When you feed the starter, make sure there is space for it to expand. I keep my jar about half full. When I feed it, the contents expand with the CO2 and then subside. If the jar is too full, there is no space to expand. Also, I suspect my jar leaks every so slightly so no pressure builds up. If your jar is totally sealed you might have issues with it spraying out when you open it. Let me know if you do, photographs of the mess would be appreciated.

The more regularly you use the starter, the better will be the bread you make. When I’ve kept my starter out of the fridge for a week or two and either made a loaf or simply fed the starter every 3 or 4 days, it gets more active and the dough rises more readily when I make a loaf. If I leave the mixture in the fridge for a month, only occasionally feeding it, the first loaf I make from it struggles to rise.

Starters Vary

I’ve occasionally had two starters running at the same time. I once had my home-grown starter and also one seeded from some starter given to me by Jože. I’ve also had a starter that was initiated from a sample from a local baker’s, as I have said, and I’ve created a new starter from scratch when I already had one going. The bread made from different starters have slightly different tastes. And the one I got from Jože was more active than my home grown one. I have to say, I did not notice much difference between the two home grown starters I had. I am sure this is down to a difference in the actual yeasts in the mixture (or not, in the case of my two home-grown ones).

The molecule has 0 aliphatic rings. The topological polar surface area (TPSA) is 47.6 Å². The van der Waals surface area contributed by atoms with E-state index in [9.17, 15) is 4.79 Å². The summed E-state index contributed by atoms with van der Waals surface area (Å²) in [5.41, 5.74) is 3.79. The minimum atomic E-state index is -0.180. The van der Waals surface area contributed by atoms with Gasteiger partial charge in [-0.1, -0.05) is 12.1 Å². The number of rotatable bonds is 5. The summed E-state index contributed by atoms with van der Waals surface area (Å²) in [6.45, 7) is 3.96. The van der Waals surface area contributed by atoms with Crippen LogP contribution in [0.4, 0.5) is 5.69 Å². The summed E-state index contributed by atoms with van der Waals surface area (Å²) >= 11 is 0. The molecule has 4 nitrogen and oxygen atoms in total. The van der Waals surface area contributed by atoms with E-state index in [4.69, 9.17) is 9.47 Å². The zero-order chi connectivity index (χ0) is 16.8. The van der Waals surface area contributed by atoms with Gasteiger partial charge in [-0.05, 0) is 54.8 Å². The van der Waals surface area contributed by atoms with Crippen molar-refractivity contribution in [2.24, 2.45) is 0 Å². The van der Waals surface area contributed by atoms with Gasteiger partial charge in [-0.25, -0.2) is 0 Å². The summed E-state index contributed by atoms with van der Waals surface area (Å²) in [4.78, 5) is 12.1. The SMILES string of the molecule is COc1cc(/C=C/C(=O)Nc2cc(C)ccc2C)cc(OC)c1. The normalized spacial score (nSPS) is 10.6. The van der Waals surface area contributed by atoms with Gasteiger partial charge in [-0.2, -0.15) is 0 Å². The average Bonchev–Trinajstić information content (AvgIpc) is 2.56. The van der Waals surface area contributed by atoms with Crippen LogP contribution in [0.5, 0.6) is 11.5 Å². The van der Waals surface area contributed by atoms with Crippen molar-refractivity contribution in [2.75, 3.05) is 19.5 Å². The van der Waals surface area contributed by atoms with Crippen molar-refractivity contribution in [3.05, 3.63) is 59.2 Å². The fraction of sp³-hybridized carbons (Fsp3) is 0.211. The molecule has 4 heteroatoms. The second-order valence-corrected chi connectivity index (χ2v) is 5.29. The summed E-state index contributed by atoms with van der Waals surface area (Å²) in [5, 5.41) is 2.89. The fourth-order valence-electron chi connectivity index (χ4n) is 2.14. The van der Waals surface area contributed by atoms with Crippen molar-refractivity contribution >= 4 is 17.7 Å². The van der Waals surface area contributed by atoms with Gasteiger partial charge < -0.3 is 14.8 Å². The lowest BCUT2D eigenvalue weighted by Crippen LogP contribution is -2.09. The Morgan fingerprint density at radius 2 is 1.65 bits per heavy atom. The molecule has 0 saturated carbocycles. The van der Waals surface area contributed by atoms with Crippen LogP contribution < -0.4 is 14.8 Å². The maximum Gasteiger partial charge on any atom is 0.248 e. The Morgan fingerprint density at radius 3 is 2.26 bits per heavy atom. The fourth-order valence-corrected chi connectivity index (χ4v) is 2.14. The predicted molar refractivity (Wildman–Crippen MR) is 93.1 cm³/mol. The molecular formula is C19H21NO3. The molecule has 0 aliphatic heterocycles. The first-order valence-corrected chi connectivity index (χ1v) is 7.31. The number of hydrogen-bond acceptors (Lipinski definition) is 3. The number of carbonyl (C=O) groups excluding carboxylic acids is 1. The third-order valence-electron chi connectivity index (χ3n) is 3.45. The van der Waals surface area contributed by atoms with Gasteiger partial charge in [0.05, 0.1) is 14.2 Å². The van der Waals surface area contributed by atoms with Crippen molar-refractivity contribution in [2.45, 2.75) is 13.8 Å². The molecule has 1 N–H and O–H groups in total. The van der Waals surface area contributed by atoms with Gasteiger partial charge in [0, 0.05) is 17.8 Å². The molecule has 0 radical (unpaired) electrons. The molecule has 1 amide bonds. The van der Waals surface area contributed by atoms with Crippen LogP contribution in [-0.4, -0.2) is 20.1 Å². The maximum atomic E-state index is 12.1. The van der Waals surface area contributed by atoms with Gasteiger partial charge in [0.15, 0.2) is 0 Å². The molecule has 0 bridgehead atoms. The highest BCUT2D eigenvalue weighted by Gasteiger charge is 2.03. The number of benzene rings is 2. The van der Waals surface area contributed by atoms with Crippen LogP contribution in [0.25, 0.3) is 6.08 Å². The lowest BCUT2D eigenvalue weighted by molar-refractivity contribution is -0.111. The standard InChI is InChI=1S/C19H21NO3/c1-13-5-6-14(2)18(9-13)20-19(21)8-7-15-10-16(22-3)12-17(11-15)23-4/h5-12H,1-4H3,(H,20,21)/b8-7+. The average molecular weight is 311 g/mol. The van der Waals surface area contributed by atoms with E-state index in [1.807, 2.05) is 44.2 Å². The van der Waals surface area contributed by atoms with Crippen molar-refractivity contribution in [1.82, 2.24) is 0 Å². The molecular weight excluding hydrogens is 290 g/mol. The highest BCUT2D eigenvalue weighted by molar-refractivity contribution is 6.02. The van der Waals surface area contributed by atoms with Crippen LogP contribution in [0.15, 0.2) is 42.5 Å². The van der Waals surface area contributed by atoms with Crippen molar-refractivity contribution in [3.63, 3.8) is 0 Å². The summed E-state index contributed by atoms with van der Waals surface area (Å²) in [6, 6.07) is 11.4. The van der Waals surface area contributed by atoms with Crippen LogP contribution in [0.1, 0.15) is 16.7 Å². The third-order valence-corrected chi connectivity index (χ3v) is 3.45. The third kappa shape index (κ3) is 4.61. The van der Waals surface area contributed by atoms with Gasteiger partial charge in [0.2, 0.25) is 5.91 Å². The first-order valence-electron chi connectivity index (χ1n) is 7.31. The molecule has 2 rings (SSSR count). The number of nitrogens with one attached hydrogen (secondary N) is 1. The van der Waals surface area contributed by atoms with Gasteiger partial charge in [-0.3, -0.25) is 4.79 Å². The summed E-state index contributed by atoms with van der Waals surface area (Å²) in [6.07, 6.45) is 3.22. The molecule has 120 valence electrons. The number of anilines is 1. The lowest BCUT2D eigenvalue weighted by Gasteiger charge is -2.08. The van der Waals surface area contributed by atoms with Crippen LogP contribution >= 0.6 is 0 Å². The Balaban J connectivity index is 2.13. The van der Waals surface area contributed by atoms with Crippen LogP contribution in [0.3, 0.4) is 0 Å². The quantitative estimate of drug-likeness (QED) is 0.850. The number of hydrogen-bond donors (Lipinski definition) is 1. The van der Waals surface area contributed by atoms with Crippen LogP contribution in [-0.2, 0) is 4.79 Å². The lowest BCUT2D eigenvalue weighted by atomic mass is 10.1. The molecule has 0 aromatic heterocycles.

Hmmmmm…. Tasty

I discussed this with a fellow Oracle Presenter Baker and we decided it was highly likely that the actual yeasts in there not only vary with where the seed material came from but also how you keep it. If you keep it in the fridge, yeasts that are more tolerant of cold conditions will survive better, keep the starter at room temperature and those yeasts that reproduce faster in warmer conditions will take over.

Whatever, a loaf of sourdough bread you make from your own starter is a real treat. I’ll describe my baking process in the next post.